Separations from employment include both layoffs and voluntary quits. The situation with layoffs has improved dramatically from the worse months of the recession, as seen here, with just 1.66 million in August, compared to the 2.34 million monthly average during the winter and spring of 2009. However, the very recent pattern shows some indication of renewed increases, with a three-month average at 1.71 million through August, up from 1.60 million back in the early spring of this year. Voluntary quits have increased a bit too lately. But that is usually interpreted as a good sign, that people are finding new work or other activity to give them the confidence to quit a job they currently hold.

Overall Jobs Improvement, But It's Modest
As we've thought about the seeming lack of jobs in the U.S. recently and the stubbornly high unemployment rate since the recession, job dynamics such as these are one of the facts that keep coming up. The U.S. economy is huge, dynamic and varied. Patterns of layoffs and hires differ from region to region and industry to industry. Employees work for more than 6 million companies that do business in some 9 million different jobsites.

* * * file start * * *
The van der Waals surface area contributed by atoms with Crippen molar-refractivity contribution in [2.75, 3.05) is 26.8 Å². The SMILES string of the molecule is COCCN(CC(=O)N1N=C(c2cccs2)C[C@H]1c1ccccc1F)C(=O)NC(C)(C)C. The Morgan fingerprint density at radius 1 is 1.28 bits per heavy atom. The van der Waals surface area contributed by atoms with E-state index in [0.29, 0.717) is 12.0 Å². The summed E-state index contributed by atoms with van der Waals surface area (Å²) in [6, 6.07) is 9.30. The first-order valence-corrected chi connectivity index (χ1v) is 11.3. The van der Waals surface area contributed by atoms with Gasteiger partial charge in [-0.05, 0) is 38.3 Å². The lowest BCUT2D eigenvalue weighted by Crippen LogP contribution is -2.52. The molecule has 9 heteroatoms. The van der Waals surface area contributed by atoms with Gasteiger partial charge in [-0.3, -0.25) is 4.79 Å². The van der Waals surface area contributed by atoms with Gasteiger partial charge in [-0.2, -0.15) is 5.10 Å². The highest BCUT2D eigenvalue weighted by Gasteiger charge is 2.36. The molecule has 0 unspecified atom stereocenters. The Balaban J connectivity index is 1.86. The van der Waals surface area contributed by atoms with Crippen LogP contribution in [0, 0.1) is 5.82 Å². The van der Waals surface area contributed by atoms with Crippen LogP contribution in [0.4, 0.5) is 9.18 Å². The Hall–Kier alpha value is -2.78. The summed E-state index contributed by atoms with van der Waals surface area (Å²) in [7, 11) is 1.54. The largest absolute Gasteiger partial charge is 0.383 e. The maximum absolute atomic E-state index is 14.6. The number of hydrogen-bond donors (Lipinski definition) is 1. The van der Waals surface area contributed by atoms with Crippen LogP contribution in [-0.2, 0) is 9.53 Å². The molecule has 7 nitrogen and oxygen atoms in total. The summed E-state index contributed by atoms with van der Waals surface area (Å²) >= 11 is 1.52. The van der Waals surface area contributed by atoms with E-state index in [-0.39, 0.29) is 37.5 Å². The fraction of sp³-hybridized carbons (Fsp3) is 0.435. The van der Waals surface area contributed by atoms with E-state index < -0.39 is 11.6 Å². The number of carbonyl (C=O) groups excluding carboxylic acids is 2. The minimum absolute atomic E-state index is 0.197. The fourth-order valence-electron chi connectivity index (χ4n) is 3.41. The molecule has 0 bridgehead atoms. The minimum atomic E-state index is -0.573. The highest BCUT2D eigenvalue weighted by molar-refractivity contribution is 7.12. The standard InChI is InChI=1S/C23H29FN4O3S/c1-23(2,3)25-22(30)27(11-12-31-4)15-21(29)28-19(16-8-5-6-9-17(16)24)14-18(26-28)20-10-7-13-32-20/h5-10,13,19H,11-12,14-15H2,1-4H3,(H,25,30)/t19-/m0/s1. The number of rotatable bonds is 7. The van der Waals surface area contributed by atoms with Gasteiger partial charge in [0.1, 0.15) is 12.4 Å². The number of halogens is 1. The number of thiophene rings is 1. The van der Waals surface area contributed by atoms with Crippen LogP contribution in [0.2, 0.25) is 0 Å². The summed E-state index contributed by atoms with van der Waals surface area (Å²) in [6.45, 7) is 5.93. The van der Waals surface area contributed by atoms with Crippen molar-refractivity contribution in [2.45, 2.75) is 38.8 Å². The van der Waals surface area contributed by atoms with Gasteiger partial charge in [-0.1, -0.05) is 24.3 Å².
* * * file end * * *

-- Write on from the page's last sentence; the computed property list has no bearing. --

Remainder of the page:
All together, these data show some improvement in labor market conditions, and to our way of thinking, a surprising dynamism that often gets lost in the quick looks we take at unemployment rates and employment totals. Clearly, though, the clawback from the severity of the recession is still much less than it takes to generate sustainable gains in that aggregate employment measure and a meaningful fall in unemployment.

Why Would Employers Add New Workers?
To prompt an employer to add an employee, there generally needs to be some sense of growth in demand for the business's products that exceeds the load on the existing workforce. Sometimes you can fulfill extra demand by using overtime or restructuring production to raise productivity. But if it looks like the demand will be sustained at a higher pace, then you would consider adding workers. You might also consider doing so if your cost structure can be reduced and you have some confidence that costs won't suddenly turn higher. However, in this post-recession period, it's been hard to see consistent demand gains, and uncertainty about costs and taxes has, if anything, only increased.